…but they charge A LOT (especially ala Porsche’s dig the shiv in deep for options trick) for their four rings.

      K miss a stick stuff and clutch and when I move on from the current Mercedes E350, am tempted to get a Golf 1.8 or GTI, either with the manual transmission, which are really 20% to 30% off Audi A3s.

      Did I mentioning I REALLY MISS a manual gearbox and clutch?

      Slushboxes hold no joy or soul.

  • avatar
    SCE to AUX

    The content of the article is at odds with the tone of the headline.

    V8s – staying
    V10s – gone
    V12s – gone
    Diesels – gone
    Hybrids – adding
    Plug-in hybrids – adding
    EVs – adding

    *Of course* they’re not going to get rid of all ICEs, but Audi’s drivetrain portfolio will look dramatically different in 2020 than it did in 2015.

    • 0 avatar
      ajla

      “V8s – staying”

      I’ll take it.

    • 0 avatar
      scott25

      The death of anything with more than 8 cylinders in the very near future is a foregone conclusion. Except in uber-niche uses.

    • 0 avatar
      derekson

      I read that as saying that having BOTH a V10 and W12 was superfluous. I doubt Bentley will kill off the W12 especially soon, but maybe Lamborghinis will end up moving to V8/W12 options or something?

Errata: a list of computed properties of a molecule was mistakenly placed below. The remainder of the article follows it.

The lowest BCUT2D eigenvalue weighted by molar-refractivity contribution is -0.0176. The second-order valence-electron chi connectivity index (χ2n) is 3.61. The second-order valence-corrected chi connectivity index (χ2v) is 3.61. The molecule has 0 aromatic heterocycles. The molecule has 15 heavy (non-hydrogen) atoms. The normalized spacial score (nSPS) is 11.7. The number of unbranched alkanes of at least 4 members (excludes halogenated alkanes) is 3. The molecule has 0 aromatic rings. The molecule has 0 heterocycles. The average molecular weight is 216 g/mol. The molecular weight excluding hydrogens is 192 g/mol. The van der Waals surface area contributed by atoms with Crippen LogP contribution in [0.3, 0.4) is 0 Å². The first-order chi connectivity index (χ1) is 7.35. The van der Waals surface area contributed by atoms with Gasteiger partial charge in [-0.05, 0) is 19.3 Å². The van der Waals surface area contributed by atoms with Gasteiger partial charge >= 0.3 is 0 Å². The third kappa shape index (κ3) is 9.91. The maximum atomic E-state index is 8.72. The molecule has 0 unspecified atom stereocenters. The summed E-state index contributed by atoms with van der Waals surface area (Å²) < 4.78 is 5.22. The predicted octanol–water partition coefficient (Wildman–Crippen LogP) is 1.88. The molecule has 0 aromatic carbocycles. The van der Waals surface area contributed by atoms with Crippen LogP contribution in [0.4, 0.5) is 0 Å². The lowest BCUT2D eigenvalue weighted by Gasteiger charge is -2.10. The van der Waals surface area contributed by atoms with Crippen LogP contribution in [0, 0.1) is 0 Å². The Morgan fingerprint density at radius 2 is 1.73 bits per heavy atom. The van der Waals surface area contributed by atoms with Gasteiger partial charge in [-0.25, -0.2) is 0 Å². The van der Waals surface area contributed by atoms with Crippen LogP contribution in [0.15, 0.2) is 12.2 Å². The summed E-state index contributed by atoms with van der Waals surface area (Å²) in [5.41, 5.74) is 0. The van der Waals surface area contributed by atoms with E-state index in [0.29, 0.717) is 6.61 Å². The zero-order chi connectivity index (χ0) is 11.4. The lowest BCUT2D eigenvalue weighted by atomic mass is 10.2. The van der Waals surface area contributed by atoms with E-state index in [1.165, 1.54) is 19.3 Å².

• 0 avatar
        OliverTwist78

        Um, Lamborghini doesn’t use W12 as found in other Volkswagen Group products. Its 6.5-litre V12 motor is exclusive to Aventador.

        Lamborghini uses 5.2-litre V10 motor in its Gallardo/Huracán as to maintain the wider gap on the totem pole between cheaper Huracán and more expensive, more exclusive Aventador.

        The Lamborghini V10 is shared to the certain degree with Audi S6 (C6) and S8 (D3) as well as R8, making it easier to keep Gallardo/Huracán at the lower price bracket.

        So having both V10 and V12 isn’t superfluous…

        Bentley will continue with W12 since it’s the best selling 12-cylinder motors in the world. This motor is also a standard option in Continental GT, Flying Spur, and Bentayga.

        The rumour mill is Bentley developing a new V12 to replace its old 6.75-litre V8 for the next generation Mulsanne, which would benefit more from the exclusivity of V12.

  • avatar
    BobNelson

    This is marketing bluster. Audi will keep or not keep its V8s, depending on EU regulations. But obviously, they’re not going to say that today.

  • avatar

    I hope so. I’m not happily buying a turbo four over a six, and If an 8 is on offer, I’d buy it. The one thing my CTS is missing is a proper small block….

    • 0 avatar
      ajla

      Hyundai/Kia is really the last hope. Respectively, they have a neophyte luxury brand and their first-ever sporting GT car.

      I know there are people in those organizations that want to do a V8 Stinger or V8 G70 / G80 Sport. I just don’t know if they have enough pull to make it happen.

  • avatar
    newenthusiast

    As the owner of a Audi with a 4.2 V8, I think this is good news.

    Of course it depends on what models its available in and if any of those will be sold in the USA, but since I’ve a good experience so far I’d certainly consider looking at an Audi when I’m in the market again.

    • 0 avatar
      ACCvsBig10

      Didnt they downsize the 4.2 v8 to a 4.0t?

      • 0 avatar
        newenthusiast

        I believe the 4.0TFSI V8 debuted in vehicles in 2012, yes. Not sure its really a downsize. Its not as long in the bay, and has cylinder deactivation, twin turbos, and a different heat management system.